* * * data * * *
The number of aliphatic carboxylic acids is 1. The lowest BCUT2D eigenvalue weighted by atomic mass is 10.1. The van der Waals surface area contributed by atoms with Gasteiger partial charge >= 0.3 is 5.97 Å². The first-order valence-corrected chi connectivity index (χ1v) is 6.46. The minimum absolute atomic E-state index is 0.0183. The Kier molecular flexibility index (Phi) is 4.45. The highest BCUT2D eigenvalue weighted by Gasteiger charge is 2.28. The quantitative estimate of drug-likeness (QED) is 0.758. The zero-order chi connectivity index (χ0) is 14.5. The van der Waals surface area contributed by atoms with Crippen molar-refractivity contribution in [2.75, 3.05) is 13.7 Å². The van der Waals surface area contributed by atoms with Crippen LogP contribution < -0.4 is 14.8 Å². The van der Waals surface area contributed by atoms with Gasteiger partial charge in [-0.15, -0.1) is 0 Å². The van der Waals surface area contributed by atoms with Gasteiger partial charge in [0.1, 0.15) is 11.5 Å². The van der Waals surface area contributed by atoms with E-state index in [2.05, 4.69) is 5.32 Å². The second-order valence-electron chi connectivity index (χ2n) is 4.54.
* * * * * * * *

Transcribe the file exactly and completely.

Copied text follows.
The number of aliphatic carboxylic acids is 1. The lowest BCUT2D eigenvalue weighted by atomic mass is 10.1. The van der Waals surface area contributed by atoms with Gasteiger partial charge >= 0.3 is 5.97 Å². The first-order valence-corrected chi connectivity index (χ1v) is 6.46. The minimum absolute atomic E-state index is 0.0183. The Kier molecular flexibility index (Phi) is 4.45. The highest BCUT2D eigenvalue weighted by Gasteiger charge is 2.28. The quantitative estimate of drug-likeness (QED) is 0.758. The zero-order chi connectivity index (χ0) is 14.5. The van der Waals surface area contributed by atoms with Crippen molar-refractivity contribution in [2.75, 3.05) is 13.7 Å². The van der Waals surface area contributed by atoms with Crippen LogP contribution < -0.4 is 14.8 Å². The van der Waals surface area contributed by atoms with Gasteiger partial charge in [-0.15, -0.1) is 0 Å². The van der Waals surface area contributed by atoms with Gasteiger partial charge in [0.1, 0.15) is 11.5 Å². The van der Waals surface area contributed by atoms with E-state index in [2.05, 4.69) is 5.32 Å². The second-order valence-electron chi connectivity index (χ2n) is 4.54.